Today, in the shower, where I do some of my deeper thinking, I mused about how happy we were when we first got our kittens a few weeks ago, before we had any inkling they had every non-fatal but disgusting, highly contagious parasite and virus known to veterinary medicine.
When we awoke the morning after Wendy arrived, it felt like Christmas. Better than Christmas. We raced out of bed at 5 am to her crate to greet her, adore her, and coo. We thought life was going to be grand. Yes, she was feral and skittish, but we would teach her how to trust us, to purr, and play like a kitten. And that's what we did, in a matter of a few joyful days. Wendy's skittishness continues, but she gets a bit braver every day, which is a pleasure to watch. (Naturally, the kittens still bring us a lot of joy along with a lot of worries.)
Wendy is going to be a beautiful cat, and her personality will be quirky and complex, unlike Possum's, who is utterly loving, sweet, and trusting. Between the kittens and our teenaged cats, whose personalities are in fascinating full bloom, we have it all. Too bad that three of our four (so far) also happen to be sneezing, scabby, feverish, and/or oozing blood, with the potential for all of us to end up covered in sores.
That's life, I guess. I can't seem to cultivate a sense of zen tranquility and acceptance in the midst of all this. I just can't. Maybe if I didn't have to vacuum for so many hours a week and give so much medication....
I thought about how our joy evolved to worry, then shock, fear, and horror as we watched our cats and kittens get sick, and as we learned awful lessons about their real and potential illnesses. I wondered if all joys, brief or lengthy, are eventually alloyed with disappointment or sorrow. I think they must be — if we are honest with ourselves. When we're children, our joys are often pure: Christmas morning, trips to the amusement park, hours of happy play, birthday cakes. With our kittens, we were foolishly optimistic, and it was reinforced by the way our older cats tolerated the newcomers without any of the growling, fighting and bad behavior we expected. I know that not every new owner of kittens gets socked with the health problems we're facing, but in retrospect, we seem embarrassingly naive. I wish we'd been warned about worse problems than hissing, roundworms, and mild sniffles. I wonder if we would have listened. If people weren't occasionally foolishly optimistic, they'd never take a risk.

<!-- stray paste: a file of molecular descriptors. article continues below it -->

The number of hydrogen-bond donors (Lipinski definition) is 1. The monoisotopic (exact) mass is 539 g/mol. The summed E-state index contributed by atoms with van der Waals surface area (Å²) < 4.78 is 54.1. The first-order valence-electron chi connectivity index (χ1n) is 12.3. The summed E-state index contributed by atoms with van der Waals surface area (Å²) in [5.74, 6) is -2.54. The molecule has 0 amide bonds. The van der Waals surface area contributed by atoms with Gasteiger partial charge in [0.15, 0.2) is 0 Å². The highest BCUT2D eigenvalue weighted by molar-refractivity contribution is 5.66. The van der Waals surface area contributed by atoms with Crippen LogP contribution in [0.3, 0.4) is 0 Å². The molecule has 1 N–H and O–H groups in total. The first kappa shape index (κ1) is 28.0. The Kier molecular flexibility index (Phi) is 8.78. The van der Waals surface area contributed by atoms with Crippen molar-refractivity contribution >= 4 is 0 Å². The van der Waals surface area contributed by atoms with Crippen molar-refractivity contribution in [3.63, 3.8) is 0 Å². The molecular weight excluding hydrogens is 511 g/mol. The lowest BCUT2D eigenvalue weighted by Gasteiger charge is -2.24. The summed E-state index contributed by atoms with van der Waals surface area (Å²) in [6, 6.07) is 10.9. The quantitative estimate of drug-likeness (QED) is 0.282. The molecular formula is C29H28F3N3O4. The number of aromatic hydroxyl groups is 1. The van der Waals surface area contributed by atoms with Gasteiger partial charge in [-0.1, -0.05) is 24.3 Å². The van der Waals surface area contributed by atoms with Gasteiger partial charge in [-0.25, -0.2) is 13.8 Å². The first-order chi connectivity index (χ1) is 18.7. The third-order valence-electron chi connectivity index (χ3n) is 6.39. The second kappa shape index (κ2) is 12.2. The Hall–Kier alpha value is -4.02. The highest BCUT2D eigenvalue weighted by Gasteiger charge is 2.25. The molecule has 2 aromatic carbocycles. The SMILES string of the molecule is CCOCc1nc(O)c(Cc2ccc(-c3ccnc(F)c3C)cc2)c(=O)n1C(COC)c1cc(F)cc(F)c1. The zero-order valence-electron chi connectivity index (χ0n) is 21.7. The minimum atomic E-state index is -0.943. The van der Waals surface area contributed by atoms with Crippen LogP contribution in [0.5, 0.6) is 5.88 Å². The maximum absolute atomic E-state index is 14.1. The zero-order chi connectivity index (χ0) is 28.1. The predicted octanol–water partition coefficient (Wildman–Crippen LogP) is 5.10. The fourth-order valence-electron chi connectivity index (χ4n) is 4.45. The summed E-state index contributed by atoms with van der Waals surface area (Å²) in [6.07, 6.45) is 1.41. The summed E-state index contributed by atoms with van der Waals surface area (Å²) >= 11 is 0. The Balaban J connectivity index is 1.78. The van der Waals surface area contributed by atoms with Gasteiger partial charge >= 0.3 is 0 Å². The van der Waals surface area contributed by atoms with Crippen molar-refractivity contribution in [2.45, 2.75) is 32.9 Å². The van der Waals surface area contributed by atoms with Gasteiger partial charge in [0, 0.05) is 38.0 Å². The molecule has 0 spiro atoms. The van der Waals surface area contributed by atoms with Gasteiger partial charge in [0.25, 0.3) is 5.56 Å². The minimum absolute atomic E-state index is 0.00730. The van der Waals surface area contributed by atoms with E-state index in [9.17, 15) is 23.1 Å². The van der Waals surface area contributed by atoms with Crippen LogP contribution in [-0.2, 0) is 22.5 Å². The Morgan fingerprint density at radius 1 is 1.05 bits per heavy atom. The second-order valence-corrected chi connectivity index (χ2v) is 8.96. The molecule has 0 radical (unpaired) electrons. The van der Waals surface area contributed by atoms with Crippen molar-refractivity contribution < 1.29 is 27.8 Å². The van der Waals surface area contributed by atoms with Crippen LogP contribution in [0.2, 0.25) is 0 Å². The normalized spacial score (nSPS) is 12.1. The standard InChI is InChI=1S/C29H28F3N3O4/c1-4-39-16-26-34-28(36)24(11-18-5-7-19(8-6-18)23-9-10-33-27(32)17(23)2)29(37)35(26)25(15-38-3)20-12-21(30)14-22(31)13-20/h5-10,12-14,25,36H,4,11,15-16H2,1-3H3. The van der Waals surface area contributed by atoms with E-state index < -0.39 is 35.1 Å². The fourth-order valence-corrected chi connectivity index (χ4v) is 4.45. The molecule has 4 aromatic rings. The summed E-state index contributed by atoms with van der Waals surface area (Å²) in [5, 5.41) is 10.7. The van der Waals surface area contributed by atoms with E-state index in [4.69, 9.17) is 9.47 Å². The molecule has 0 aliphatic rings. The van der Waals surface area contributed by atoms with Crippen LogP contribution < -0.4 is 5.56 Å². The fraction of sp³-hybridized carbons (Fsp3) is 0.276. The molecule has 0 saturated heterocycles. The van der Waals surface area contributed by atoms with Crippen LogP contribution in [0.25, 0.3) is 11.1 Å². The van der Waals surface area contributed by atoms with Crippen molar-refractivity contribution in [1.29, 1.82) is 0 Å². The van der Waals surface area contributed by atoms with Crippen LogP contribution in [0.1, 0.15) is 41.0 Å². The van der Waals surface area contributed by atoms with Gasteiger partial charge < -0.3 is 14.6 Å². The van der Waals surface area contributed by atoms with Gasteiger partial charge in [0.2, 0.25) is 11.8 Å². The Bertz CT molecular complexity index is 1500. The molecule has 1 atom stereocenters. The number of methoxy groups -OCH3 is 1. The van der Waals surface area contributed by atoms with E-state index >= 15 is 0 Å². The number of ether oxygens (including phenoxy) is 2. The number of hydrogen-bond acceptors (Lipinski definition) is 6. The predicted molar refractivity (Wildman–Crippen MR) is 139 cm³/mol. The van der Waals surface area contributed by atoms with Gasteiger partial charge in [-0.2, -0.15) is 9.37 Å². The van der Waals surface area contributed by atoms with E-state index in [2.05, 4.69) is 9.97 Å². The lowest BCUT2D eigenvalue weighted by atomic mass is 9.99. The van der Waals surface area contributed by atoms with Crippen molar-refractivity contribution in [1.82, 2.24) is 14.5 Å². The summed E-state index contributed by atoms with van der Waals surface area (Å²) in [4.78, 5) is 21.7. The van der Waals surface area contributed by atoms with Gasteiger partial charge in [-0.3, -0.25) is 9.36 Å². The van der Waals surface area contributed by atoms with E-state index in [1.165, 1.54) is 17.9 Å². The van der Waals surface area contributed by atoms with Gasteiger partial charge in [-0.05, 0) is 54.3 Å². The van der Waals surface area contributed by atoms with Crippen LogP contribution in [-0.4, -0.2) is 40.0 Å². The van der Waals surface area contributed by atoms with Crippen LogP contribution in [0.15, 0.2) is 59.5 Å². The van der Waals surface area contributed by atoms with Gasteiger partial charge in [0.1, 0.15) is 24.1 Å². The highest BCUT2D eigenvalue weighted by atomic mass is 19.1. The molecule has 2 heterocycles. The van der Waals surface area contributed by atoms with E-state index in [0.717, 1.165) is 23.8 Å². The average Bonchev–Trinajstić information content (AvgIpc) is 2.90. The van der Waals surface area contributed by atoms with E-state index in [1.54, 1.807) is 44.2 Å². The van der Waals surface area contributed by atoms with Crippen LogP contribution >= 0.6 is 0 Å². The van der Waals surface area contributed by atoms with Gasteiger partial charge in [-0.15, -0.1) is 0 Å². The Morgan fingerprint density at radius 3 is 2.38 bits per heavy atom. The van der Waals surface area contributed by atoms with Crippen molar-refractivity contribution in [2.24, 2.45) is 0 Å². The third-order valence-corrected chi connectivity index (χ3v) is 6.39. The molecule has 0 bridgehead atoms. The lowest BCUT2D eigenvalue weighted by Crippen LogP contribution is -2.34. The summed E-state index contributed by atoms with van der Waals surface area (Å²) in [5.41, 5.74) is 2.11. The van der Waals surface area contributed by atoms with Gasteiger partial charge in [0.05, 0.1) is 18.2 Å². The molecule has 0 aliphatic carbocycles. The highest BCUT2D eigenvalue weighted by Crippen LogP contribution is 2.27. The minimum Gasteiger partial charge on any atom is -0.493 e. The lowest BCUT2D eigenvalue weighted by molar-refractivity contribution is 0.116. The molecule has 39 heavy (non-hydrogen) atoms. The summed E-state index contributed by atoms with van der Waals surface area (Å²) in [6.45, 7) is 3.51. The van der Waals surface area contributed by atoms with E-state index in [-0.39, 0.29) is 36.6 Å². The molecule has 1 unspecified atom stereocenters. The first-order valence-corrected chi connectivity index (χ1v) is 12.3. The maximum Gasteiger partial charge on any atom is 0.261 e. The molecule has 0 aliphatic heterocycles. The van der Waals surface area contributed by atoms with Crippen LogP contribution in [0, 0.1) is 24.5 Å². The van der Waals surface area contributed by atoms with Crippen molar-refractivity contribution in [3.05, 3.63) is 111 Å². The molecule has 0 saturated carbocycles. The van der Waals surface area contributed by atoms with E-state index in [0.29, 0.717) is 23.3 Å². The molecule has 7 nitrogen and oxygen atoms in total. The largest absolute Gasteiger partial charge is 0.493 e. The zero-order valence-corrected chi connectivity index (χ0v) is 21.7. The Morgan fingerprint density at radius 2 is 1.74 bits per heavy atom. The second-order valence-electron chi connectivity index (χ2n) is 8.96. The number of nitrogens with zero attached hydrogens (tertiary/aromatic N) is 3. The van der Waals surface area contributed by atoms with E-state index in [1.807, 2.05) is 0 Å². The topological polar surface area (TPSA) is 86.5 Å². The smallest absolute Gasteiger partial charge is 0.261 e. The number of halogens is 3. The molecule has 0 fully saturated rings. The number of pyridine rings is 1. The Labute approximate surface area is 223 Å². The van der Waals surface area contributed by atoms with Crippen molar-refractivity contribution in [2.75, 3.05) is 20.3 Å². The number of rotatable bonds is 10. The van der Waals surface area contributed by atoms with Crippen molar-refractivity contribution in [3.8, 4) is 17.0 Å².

Maybe what differentiates adulthood from childhood is our inability to lose ourselves in unconscious joy for hours at a stretch. Adults know, on some level, that happiness is fleeting. No matter how much fun we're having, we also remember that we have underlying problems and worries. If nothing else, we realize that, somewhere not far away, other people are having much tougher times.
Or maybe I'm just neurotic. Maybe other people are capable of feeling complete happiness for days, weeks, or years at a time. I don't know any, but that may be because I'd consider them much too annoying to ever befriend.
All I do know is that I can't wait to feel naively happy again. I know it will happen eventually, probably as soon as I'm able to rehang the curtains, unroll the rugs, pull the bedsheets off the sofa, and stop spending hours zealously attacking germs every day. Probably many weeks from now, on the day we find out that our furry foursome are not contagious or sick anymore.
We're so much better informed than we were in September. But it's not the kind of knowledge that brings tranquility; I wish I didn't know so much about diseases that seem straight out of science fiction stories. I will never be brave enough to foster kittens or cats in our home now; to me, a kitten is a walking, purring germ factory. I may even be leery of visiting shelters from now on: cats can be highly infectious even when they show no sigs of illness. Disinfecting hand cleaners don't kill everything floating in the air. We owe it to our cats to protect them from what other cats may carry. Now we know.
But we're still not so wise, I hope, that we won't fool ourselves into thinking it's Christmas morning a few more times down the road.